Tuesday roundup

tues-roundup2

Once again, looking back over the week that was, and sharing  a collection of stuff that grabbed my attention – usually focused on branding, behaviour change, strategy and creative. But really, it could be anything.

1. Three Ad Delusions

A few choice words by The Ad Contrarian. He cuts through some of the worst tendencies of the ad industry. I especially liked his comment on the industry’s obsession with millennials.

“You know all the awesome millennials we see in car ads? In the US, people aged 75 to dead buy six times as many new cars as people aged 16 to 24. Do you really think it’s a good idea to avoid these people?”

2. Why I write

I stumbled across this interview via Slate Culture Gabfest. Horatio Clare answers the question Why I write. It’s 13 minutes of great storytelling – honest and inspiring.

3. Road painters

It turns out watching paint dry can be incredibly beautiful. This new film profiles the craft of painting traffic instructions on roads.

The background behind the video is just as impressive. Glasgow based design studio O Street wanted a new brand that would better reflect their focus on “authenticity, collaboration and getting our hands dirty”. So they engaged with a local roadliner crew to create an entirely new font. There’s a great write-up of the new brand design elements over at It’s Nice That

4. Doctor’s prescribing novels

From the UK comes an innovative new scheme where Doctors will be able to prescribe novels for teenagers with mental-health issues. Chosen by mental health experts, there are 35 books included in the scheme. The Reading Well for Young People is aimed at 13 to 18 year-olds and provides a recommended reading list for support on mental health issues such as depression, eating disorders, anxiety, self-harm, bullying and exam pressure.

5. Escape to the Artic

A stunning video showcasing the incredible wildlife photography of Vincent Munier. Worth escaping for just a few minutes

6. The Alphabet of Light

A modular way to build an alphabet of light. Stunning design by Artemide

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Tuesday roundup

roundup

Looking back over the week that was, and sharing  a collection of stuff that grabbed my attention – usually focused on branding, behaviour change, strategy and creative.

1. Distracted driving

A very smart idea, perfectly executed. I love how it makes the invisible visible. It’s also using the power of social norms to change behaviour. While it’s showing that this behaviour is far more common than people might imagine, it’s also reinforcing the fact that the majority of people aren’t doing these things. The takeaway – if you are someone who texts, talks on the phone etc, you’re part of a dangerous minority.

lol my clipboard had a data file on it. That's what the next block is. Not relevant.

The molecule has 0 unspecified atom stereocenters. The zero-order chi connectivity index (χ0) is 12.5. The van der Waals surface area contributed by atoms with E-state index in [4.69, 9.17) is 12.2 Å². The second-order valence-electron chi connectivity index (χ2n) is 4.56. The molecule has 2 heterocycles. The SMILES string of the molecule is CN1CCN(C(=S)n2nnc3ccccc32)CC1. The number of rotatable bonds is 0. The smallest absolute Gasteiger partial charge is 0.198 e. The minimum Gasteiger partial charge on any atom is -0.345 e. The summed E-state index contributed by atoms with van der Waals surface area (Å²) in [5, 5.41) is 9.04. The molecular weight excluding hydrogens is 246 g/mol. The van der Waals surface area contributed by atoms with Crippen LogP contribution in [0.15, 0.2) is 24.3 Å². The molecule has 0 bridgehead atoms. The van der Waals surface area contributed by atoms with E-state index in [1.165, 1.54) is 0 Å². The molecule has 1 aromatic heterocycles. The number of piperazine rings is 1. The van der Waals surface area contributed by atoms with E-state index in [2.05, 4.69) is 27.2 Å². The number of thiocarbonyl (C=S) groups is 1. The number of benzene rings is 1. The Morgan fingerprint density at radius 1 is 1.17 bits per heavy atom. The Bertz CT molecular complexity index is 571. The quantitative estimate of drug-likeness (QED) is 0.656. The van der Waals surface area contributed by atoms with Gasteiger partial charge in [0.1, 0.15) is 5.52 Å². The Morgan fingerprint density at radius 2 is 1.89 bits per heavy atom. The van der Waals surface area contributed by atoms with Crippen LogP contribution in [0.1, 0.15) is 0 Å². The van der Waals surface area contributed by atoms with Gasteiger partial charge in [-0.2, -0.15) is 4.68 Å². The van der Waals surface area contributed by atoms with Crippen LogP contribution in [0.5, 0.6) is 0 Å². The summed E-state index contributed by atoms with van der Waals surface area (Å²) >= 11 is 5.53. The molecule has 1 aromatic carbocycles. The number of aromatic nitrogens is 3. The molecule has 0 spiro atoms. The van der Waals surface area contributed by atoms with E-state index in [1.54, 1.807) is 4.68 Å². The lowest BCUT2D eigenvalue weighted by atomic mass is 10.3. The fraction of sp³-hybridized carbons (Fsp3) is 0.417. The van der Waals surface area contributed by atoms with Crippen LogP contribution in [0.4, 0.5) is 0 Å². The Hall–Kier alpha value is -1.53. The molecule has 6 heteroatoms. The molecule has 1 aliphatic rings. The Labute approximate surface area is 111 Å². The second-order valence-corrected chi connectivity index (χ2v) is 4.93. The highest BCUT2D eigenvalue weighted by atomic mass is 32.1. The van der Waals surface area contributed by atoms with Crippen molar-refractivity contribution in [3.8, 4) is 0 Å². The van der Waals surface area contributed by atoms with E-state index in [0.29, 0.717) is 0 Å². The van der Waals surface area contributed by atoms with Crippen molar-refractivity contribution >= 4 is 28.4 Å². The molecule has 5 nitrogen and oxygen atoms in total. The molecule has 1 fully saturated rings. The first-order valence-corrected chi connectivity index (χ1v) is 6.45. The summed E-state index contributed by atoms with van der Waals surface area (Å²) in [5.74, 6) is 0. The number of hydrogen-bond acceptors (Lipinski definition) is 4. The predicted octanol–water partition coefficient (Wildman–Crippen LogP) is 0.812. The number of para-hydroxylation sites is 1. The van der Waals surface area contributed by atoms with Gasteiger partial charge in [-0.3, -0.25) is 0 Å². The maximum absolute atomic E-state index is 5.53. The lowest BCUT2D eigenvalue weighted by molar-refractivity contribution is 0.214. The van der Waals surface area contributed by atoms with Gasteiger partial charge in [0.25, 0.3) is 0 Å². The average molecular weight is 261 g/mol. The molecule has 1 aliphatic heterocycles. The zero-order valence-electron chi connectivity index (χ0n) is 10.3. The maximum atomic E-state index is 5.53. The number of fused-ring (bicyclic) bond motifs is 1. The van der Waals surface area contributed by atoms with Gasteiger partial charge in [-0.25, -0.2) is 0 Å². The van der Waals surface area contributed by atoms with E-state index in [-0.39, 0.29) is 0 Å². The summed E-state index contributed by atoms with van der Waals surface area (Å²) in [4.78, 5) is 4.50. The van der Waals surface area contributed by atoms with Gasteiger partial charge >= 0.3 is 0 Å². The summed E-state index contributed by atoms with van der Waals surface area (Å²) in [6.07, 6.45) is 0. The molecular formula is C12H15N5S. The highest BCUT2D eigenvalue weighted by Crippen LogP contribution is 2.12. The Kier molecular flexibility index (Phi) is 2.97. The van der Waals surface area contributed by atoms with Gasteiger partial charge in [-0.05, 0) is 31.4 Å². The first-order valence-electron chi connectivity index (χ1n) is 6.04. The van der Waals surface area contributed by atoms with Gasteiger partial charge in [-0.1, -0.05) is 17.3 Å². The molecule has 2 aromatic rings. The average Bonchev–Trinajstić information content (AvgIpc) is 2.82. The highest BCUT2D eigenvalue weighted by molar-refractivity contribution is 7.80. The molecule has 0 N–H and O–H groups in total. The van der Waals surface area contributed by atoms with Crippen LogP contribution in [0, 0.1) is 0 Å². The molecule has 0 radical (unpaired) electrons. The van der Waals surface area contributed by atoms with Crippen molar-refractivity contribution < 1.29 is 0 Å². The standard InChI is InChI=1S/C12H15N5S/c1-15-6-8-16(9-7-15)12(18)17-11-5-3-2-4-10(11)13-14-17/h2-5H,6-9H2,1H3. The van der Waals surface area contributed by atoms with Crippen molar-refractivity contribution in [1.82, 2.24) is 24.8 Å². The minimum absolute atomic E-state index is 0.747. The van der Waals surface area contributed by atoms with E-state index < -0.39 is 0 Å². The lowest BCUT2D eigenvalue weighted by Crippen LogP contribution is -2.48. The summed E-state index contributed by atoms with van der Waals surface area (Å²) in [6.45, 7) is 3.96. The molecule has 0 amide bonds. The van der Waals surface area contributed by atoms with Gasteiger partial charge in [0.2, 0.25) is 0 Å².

2. Call a random Swede

A client who is being rewarded for embracing a genius idea.

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3. Tackling obesity

When it comes to healthy eating and nutrition, food labelling can play an important role. Unfortunately it’s an area where there’s a distinct lack of clarity, and, let’s be honest, an embracing of confusion. Of course, people are free to eat what they want, but that choice should be an informed one. And labelling can help. So the idea that resurfaced last week of using exercise comparisons to help people translate the impact of calories would be a wonderful initiative. It’s been talked about before – I wrote about it a few years back. Let’s hope we can start employing simplicity and smart design to make it easier for people to make healthy choices.

4. Sports Talk Radio and men

I stumbled upon this fascinating little podcast via the CBC’s Podcast Playlist. The good, but mostly problematic side of the industry.

5. Good design and healthcare

A great little episode via CBC Spark on how we can make healtthcare more human.

6. Remembering Zaha Hadid

Vitra Fire Station – 1994. Zaha Hadid’s first built project

Zaha Hadid was an inspiring and creative force in architecture. I was lucky enough to visit the Vitra Design Campus last year. While there, we did a tour of the Vitra Fire Station that she designed in 1991 – a remarkable building. In this story from The Guardian, architects speak out about her success and the sexism that she confronted.

7. You’re alive. Do you remember?

And from Germany, this wonderful campaign for Hornbach. Refreshing, unique, hilarious, and inspiring. They’ve got to the emotional core of what it means to build and create something yourself. To Do-It-yourself.

8. Words I hate